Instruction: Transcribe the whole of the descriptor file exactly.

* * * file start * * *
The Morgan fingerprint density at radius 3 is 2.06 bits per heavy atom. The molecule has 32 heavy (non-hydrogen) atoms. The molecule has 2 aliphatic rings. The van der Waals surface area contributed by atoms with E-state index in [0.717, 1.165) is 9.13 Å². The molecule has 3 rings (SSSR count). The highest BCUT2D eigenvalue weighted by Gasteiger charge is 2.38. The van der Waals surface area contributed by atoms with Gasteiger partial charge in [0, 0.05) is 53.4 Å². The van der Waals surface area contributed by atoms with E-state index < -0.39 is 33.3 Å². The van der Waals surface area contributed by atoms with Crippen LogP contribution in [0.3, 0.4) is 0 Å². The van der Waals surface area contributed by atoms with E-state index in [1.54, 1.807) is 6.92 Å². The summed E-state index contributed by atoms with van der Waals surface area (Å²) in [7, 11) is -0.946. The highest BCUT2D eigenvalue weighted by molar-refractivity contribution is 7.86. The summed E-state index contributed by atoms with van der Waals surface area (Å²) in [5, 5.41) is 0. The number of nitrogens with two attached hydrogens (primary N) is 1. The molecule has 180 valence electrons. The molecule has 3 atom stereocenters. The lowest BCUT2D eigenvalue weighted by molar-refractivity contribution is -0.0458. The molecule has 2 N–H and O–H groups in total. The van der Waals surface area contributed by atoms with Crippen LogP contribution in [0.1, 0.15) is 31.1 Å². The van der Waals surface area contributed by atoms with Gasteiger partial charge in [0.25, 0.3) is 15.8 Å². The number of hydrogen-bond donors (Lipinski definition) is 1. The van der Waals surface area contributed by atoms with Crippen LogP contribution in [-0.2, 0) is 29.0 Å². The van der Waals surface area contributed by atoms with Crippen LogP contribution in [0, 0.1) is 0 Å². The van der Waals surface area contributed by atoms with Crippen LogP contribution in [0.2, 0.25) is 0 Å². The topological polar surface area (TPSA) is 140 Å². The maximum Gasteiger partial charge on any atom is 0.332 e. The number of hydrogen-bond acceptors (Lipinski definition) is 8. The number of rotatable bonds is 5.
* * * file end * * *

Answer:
The Morgan fingerprint density at radius 3 is 2.06 bits per heavy atom. The molecule has 32 heavy (non-hydrogen) atoms. The molecule has 2 aliphatic rings. The van der Waals surface area contributed by atoms with E-state index in [0.717, 1.165) is 9.13 Å². The molecule has 3 rings (SSSR count). The highest BCUT2D eigenvalue weighted by Gasteiger charge is 2.38. The van der Waals surface area contributed by atoms with Gasteiger partial charge in [0, 0.05) is 53.4 Å². The van der Waals surface area contributed by atoms with E-state index < -0.39 is 33.3 Å². The van der Waals surface area contributed by atoms with Crippen LogP contribution in [0.3, 0.4) is 0 Å². The van der Waals surface area contributed by atoms with E-state index in [1.54, 1.807) is 6.92 Å². The summed E-state index contributed by atoms with van der Waals surface area (Å²) in [7, 11) is -0.946. The highest BCUT2D eigenvalue weighted by molar-refractivity contribution is 7.86. The summed E-state index contributed by atoms with van der Waals surface area (Å²) in [5, 5.41) is 0. The number of nitrogens with two attached hydrogens (primary N) is 1. The molecule has 180 valence electrons. The molecule has 3 atom stereocenters. The lowest BCUT2D eigenvalue weighted by molar-refractivity contribution is -0.0458. The molecule has 2 N–H and O–H groups in total. The van der Waals surface area contributed by atoms with Crippen LogP contribution in [0.1, 0.15) is 31.1 Å². The van der Waals surface area contributed by atoms with Gasteiger partial charge in [0.25, 0.3) is 15.8 Å². The number of hydrogen-bond donors (Lipinski definition) is 1. The van der Waals surface area contributed by atoms with Crippen LogP contribution in [-0.2, 0) is 29.0 Å². The van der Waals surface area contributed by atoms with Crippen LogP contribution in [0, 0.1) is 0 Å². The van der Waals surface area contributed by atoms with Crippen LogP contribution in [0.2, 0.25) is 0 Å². The topological polar surface area (TPSA) is 140 Å². The maximum Gasteiger partial charge on any atom is 0.332 e. The number of hydrogen-bond acceptors (Lipinski definition) is 8. The number of rotatable bonds is 5.